# Experimental Probability and Simulation

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Experimental Probability and Simulation

Simulation A simulation imitates a real situation Is supposed to give similar results And so acts as a predictor of what should actually happen It is a model in which repeated experiments are carried out for the purpose of estimating in real life

Often involves either the calculation of:
Used to solve problems using experiments when it is difficult to calculate theoretically Often involves either the calculation of: The long-run relative frequency of an event happening The average number of ‘visits’ taken to a ‘full-set’ Often have to make assumptions about situations being simulated. E.g. there is an equal chance of producing a boy or a girl

Simulating tossing a fair coin
Maths online

Random Numbers on Casio fx-9750G PLUS
AC/on RUN <Exe> OPTN F6 PROB Ran#

Random Numbers (some ideas)
To Simulate tossing of a coin Ran# Heads: Tails: – To simulate LOTTO balls 1+40Ran#, truncate the result to 0 d.p., or 0.5+40Ran#, truncate the result to 0 d.p.

Random Numbers 3. To simulate an event which has 14% chance of success
100Ran#, truncate the result to 0 d.p. 0 – 13 for success, for failure, or 1+100Ran#, truncate the result to 0 d.p. 1-14 for success, for failure

Eg: Simulate probability that 4 members of a family were each born on a different day
Assume each day has equal probability (1/7) Use spreadsheet function RANDBETWEEN(1,7) Generate 4 random numbers to simulate one family Repeat large number of times Day of the week Random Number Sunday 1 Monday 2 Tuesday 3 Wednesday 4 Thursday 5 Friday 6 Saturday 7

TTRC Tools Trials Results
The description of a simulation should contain at least the following four aspects: Tools Definition of the probability tool, eg. Ran#, Coin, deck of cards, spinner Statement of how the tool models the situation Trials Definition of a trial Definition of a successful outcome of the trial Results Statement of how the results will be tabulated giving an example of a successful outcome and an unsuccessful outcome Statements of how many trials should be carried out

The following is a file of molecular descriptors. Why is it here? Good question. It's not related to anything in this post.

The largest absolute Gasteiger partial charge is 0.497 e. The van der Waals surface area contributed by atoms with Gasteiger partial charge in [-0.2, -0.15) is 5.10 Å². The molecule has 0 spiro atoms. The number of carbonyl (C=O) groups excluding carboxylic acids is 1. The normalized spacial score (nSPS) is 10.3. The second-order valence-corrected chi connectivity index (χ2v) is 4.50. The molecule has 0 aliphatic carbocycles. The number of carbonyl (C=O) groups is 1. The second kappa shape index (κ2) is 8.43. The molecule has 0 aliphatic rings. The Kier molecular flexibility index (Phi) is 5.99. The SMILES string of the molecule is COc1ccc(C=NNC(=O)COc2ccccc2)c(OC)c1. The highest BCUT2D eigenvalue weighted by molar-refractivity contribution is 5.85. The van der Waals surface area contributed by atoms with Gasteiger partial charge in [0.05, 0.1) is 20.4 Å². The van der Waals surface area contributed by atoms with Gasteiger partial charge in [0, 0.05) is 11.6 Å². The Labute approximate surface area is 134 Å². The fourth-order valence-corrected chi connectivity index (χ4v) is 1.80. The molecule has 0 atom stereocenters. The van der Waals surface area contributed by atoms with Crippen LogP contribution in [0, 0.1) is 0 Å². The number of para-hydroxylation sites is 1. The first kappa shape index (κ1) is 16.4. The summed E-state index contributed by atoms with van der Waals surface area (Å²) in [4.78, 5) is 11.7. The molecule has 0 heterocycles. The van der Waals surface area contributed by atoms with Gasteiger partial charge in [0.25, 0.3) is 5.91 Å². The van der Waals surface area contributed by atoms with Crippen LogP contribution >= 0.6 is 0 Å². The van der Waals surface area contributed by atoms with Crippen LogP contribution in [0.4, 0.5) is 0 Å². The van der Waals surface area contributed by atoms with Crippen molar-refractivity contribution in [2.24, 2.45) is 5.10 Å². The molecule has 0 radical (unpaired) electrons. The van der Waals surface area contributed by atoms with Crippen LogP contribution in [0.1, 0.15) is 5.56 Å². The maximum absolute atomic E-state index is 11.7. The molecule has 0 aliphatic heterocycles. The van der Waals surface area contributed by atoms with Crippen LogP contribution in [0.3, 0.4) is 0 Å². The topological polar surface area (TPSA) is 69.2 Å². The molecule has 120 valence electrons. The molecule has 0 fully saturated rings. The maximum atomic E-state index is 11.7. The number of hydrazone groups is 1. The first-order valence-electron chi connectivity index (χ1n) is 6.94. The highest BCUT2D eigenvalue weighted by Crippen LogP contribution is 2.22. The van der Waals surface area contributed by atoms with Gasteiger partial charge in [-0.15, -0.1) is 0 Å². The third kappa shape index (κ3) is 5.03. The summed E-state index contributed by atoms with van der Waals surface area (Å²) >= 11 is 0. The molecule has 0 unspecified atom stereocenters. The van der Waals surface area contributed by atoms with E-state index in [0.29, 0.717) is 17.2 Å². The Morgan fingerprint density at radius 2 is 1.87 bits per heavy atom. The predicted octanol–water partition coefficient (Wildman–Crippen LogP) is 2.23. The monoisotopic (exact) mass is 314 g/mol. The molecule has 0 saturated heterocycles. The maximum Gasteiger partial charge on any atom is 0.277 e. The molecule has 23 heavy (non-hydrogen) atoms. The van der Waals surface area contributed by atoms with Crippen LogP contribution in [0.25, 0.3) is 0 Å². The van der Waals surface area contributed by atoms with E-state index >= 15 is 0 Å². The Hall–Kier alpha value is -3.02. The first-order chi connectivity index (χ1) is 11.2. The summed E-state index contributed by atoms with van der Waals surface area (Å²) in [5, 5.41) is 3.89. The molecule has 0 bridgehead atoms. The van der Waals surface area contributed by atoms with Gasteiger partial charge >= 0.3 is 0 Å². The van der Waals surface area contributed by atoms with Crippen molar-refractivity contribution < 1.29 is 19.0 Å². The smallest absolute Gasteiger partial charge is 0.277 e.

TTRC continued Calculations
Statement of how the calculation needed for the conclusion will be done Long-run relative frequency = Mean =

Problem: What is the probability that a 4-child family will contain exactly 2 boys and 2 girls?

Tool: First digit using calculator 1+10Ran# Odd Numbers stands for ‘Boy’ and Even Number stands for ‘Girl’ Trial: One trial will consist of generating 4 random numbers to simulate one family. A Successful trial will have 2 odd and 2 even numbers. Results: Number of Trials needed: 30 would be sufficient Calculation: Probability of 2 boys & 2 girls = Trial Outcome of trial Result of trial 1 2357 Unsuccessful 2 4635 Successful

Problem: As a part of Christmas advertising a petrol station gives away one of 6 Lego toys to each customer who purchases \$20 or more of fuel. Calculate how many visits to the petrol station a customer would need to make on average to collect all 6 Lego toys. Assumption: The likelihood of one Lego toy being handed out is independent of another.

Solution (suggestion)